Jamie sulked off - yes, he really had underestimated that verb - and Zoe looked dubiously at the sand.

"What if I get tiny bits of rock on me?" she asked.

"That's half the fun," said the Doctor. This really wasn't going as well as he'd hoped. All this joylessness was starting to remind him of home, and that was no good at all.

Zoe knelt carefully in the sand and examined her yellow bucket and spade. "What do I do with these?"

"You pick sand up with that and you put it into the bucket," he said, demonstrating with his own sandcastle-building kit. "And then you turn the whole thing upside down and... voila!"

Zoe looked at the sandcastle. Then she looked at the Doctor. Then she looked back at the sandcastle. "And?"

"And what?"

"And then what?"

"And then you have a sandcastle," he said. "I would have thought that was obvious."

"Oh. I see." Zoe started shovelling sand into her own bucket. "And what's the sandcastle for?"

"It's not for anything," he said, digging a little moat around his sandcastle. "It's just what you do when you go to the beach."

Zoe looked around. "We're quite a bit older than the other people who are doing this."

The Doctor looked hurt. "Zoe, don't you think this is fun?"

"We're just moving sand around. I don't see how moving sand around is fun. It's quite relaxing though," she added, in case he got too upset. "We didn't have sand in the city," she said.

"We didn't have it either," said the Doctor, resisting the urge to look over his shoulder in case someone had overheard him. He could be quite paranoid sometimes, but he expected most people would be if they were in his situation.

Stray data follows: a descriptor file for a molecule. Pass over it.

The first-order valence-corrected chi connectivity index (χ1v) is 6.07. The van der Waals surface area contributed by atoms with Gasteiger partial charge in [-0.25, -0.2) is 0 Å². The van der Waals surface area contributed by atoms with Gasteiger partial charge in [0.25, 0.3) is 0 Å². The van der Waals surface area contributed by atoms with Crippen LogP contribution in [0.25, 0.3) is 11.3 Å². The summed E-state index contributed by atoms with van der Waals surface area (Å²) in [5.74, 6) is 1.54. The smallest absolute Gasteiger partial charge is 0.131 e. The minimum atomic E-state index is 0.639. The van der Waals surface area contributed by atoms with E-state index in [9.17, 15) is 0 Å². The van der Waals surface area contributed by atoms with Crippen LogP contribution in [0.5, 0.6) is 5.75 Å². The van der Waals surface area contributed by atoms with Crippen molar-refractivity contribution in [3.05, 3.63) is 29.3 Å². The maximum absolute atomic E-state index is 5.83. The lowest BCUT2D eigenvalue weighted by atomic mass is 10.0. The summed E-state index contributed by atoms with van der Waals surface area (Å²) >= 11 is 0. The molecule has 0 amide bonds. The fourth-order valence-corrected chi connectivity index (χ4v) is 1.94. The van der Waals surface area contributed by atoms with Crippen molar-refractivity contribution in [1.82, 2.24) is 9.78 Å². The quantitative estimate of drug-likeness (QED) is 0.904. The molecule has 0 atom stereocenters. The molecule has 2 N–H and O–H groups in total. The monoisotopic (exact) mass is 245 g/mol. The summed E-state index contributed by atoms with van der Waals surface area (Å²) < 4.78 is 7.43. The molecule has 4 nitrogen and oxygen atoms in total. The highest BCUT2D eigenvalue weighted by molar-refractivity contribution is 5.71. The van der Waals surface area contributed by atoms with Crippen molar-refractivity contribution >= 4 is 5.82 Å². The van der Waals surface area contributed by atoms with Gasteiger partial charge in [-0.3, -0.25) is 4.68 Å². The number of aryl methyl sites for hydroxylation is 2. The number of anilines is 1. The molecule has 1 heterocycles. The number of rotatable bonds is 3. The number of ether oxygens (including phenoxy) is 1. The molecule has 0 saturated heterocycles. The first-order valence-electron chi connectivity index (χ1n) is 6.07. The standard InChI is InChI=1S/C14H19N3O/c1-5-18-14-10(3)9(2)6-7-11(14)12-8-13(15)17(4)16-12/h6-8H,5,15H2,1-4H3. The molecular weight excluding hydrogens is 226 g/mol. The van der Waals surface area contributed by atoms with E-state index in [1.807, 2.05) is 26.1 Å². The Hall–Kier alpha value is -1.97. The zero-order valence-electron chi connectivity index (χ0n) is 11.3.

"Where are you from anyway?" asked Zoe.

Still, a little paranoia was probably a good thing. "Oh, around," he said, noncommittally. You could never be entirely sure, after all. Something had been worrying at him since they'd almost run into that man with the leather jacket and the blonde girl, but he wasn't quite sure what it was. It certainly hadn't left him as optimistic as it should have. It was probably best not to dwell.

He watched Zoe look critically at her sandcastle. "Oh, well," he said, as it collapsed into the hole she'd dug in the sand, "it wasn't bad for a first attempt."

Zoe pouted and wiped sand off her legs. "I don't think I'm enjoying this very much."

The Doctor gave her a sympathetic look and handed her spade back to her. "You could try digging a hole to China."

She blinked at him. "Is that even possible? What about all the magma?"

"What I mean," he sighed, "is that you could dig a very large hole and pretend you're digging all the way to China." He thought for a moment. "Though depending what year it is, I suppose digging your way to China might not be a very good idea anyway. Oh, there's Jamie."

"I'm digging to China," said Zoe, taking her ice-cream cone with her free hand.

Jamie sat down next to her and handed the Doctor the requested ice rocket thing. "I don't think you can dig all the way to China," he said, opening a can of Pepsi. He quite liked Pepsi. It was one of those interesting things no one had thought to invent when he'd been on Earth. Though maybe they'd had it in Edinburgh. He hadn't seen any the one time he'd been there, but he didn't really feel qualified to rule the possibility out entirely.

"I'm not really digging to China," she said. "That would just be silly."

"So why are you digging?"

"Because the Doctor told me to," she said, as though this made perfect sense.

"Oh. Right." Jamie managed not to shuffle away from her slightly. You could never tell with women. He looked over at the Doctor, who was surrounded by sandcastles and onto the orange layer of his ice-lolly. "It's 1998," he said, helpfully.

The Doctor looked thoughtful. "Yes, that seems about right. At least I managed to avoid the 1980s this time."

Jamie nodded. "Aye, they were right dreich. Let's never go there again."